Not all Share Traders are Treated Equally
7 September 2018
In recent years, technology and globalisation have combined to make investing offshore significantly more accessible, with both greater availability of information on investments around the world, and direct investment platforms. For the growing number of NZ taxpayers that hold or trade in overseas investments, these holdings will generally be taxed under the Foreign Investment Fund (FIF) regime.
Under the current FIF regime, most taxpayers will generally be either taxed on a maximum return of 5% of the market value of the shares, or, if the shares lose value during the year, they will not be taxed. Oddly, under the current rules, if an investor trades multiple times during the year in one particular share, the taxable income will be limited to 5% of the cost of the largest holding during the year (assuming they sell the entire holding before year end).
For most other investments, including NZ shares and most Australian listed shares, if a taxpayer is in the business of trading and holds stock on “revenue account”, they will be taxed on all gains made. They will also obtain a deduction if they lose money.
Given the different treatment for New Zealand shares compared to foreign shares, my opinion is that it’s time the FIF regime is altered to ensure “share traders” are taxed on any actual gains made on foreign shares as well.
To illustrate the current inequality, assume that an investor acquired 1,000 shares in Apple on 27 April 2018 and then sold these on 2 August 2018. Under the current FIF rules, the taxable income would be $11,482, but the actual gain is $75,431. If Apple was a New Zealand company, or if the investor was taxed on revenue gains, then the taxable income derived would be $75,431 (additional taxable income of $63,949).
It is unequitable for share traders to be able to derive tax-free capital gains from trading in offshore equities, when these gains would be taxed if they traded in New Zealand equities. This is one of the few areas of tax law in New Zealand that results in the same activity being taxed more concessionally, where gains are made off shore as opposed to those derived from trading in New Zealand. It is time for a change to make the tax more consistent for those trading investments on revenue account.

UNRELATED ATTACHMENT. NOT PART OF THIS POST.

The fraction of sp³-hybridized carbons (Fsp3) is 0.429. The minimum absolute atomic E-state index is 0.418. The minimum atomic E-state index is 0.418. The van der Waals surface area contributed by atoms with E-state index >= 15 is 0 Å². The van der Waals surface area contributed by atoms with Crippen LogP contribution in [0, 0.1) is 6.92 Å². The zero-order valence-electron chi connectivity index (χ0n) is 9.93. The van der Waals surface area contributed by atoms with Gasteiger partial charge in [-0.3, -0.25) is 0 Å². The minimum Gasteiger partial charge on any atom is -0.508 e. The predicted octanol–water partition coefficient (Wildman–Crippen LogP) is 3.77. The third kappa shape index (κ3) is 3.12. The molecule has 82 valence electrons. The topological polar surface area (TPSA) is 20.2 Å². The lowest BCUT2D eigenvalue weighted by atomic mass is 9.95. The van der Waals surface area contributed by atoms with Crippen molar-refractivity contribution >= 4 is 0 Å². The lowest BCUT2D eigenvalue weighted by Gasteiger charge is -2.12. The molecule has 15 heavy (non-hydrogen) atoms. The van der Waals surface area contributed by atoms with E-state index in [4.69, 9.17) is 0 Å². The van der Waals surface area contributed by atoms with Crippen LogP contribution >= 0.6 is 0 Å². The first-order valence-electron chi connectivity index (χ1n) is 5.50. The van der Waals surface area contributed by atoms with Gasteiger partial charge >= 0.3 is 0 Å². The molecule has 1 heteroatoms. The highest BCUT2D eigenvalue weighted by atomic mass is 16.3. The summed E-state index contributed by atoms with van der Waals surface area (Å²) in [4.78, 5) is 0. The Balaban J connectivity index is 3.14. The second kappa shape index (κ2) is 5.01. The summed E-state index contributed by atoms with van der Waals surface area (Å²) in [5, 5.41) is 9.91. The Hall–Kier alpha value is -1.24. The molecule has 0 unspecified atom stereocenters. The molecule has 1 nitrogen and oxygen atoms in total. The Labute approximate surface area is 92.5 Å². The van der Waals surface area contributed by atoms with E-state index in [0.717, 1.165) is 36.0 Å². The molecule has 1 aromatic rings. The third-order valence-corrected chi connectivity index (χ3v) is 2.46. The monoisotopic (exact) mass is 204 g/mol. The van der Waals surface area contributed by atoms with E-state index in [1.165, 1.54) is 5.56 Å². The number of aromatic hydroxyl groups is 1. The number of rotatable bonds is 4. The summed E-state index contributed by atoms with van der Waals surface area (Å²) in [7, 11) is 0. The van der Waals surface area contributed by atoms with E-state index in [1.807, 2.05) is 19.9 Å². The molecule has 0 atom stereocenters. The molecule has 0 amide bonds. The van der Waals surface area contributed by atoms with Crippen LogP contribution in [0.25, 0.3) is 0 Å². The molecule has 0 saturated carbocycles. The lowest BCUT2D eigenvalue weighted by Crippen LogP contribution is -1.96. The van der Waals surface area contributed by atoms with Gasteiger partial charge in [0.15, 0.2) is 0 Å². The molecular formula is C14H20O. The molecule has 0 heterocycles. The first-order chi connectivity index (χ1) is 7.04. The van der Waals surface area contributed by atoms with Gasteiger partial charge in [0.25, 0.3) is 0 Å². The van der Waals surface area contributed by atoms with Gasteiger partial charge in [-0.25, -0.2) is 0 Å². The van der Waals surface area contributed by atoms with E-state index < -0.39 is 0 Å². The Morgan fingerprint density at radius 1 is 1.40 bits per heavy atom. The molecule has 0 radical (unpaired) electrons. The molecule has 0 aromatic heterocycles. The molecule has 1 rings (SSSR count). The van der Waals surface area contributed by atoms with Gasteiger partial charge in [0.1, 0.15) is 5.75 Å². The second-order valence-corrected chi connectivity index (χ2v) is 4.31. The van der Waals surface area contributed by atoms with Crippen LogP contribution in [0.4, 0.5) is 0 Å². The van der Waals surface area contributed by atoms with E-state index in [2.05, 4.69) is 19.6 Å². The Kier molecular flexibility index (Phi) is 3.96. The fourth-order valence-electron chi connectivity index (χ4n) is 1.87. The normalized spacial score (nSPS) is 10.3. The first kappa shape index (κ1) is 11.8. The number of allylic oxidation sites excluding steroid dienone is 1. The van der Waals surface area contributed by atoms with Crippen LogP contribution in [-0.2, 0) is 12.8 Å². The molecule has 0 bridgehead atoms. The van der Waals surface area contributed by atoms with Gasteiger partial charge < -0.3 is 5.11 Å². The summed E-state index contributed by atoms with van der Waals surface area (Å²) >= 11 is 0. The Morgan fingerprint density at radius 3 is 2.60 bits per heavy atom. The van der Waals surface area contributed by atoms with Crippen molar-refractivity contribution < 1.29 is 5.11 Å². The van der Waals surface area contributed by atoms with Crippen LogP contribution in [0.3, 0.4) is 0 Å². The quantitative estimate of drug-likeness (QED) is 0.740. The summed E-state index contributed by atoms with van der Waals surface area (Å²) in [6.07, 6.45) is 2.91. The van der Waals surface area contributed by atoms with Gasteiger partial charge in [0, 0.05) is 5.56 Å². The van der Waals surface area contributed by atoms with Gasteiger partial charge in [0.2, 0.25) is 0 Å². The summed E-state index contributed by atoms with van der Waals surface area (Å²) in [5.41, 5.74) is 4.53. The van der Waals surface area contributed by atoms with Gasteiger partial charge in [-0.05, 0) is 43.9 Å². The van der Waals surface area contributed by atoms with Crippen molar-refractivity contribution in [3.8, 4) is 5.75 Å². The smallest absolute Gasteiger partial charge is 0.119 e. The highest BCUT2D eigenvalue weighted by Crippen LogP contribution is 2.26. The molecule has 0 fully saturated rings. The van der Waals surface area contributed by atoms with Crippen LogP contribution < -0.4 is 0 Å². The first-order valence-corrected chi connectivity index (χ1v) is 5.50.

Treating “traders” of foreign shares differently to those who hold foreign shares for long term/dividend yield potentially increases administration, but given technology, it is very easy to import transactions into simple readily available portfolio calculators to determine the taxable income. While this does allow “traders” to access and claim losses, most investors do not invest to lose money. In order to claim a loss, the investor will actually have to make a loss, and I am not sure how many investors would intentionally lose $100 simply to gain a tax benefit of up to $33.
However, if giving access to losses was considered an issue or risk to the tax base, this could be ringfenced to offset against other share trading income. These changes would treat “traders” in investments the same as other traders, which would result in a fairer outcome.
Notwithstanding the above current inequality, given the likely discussions around adopting a broad Capital Gains Tax (CGT) or the systematic taxing of what were previously capital gains, the question needs to be asked whether investments in foreign companies should simply be included within a CGT-type regime, or whether the current FIF regime achieves the desired outcomes.
If the current FIF regime is retained in its current form for foreign shares, and a broad CGT adopted for all other shares, there would be a distinct advantage in investing in overseas shares. This is on the basis that capital gains would not be taxed on these investments beyond taxing the FDR rate of income at 5% per annum, whereas a capital gain made on a New Zealand share would be taxed at point of disposal after all dividends received had also been taxed. This seems counterintuitive to encouraging strong local capital markets.
If you would like further information about any of the topics discussed, please contact your adviser.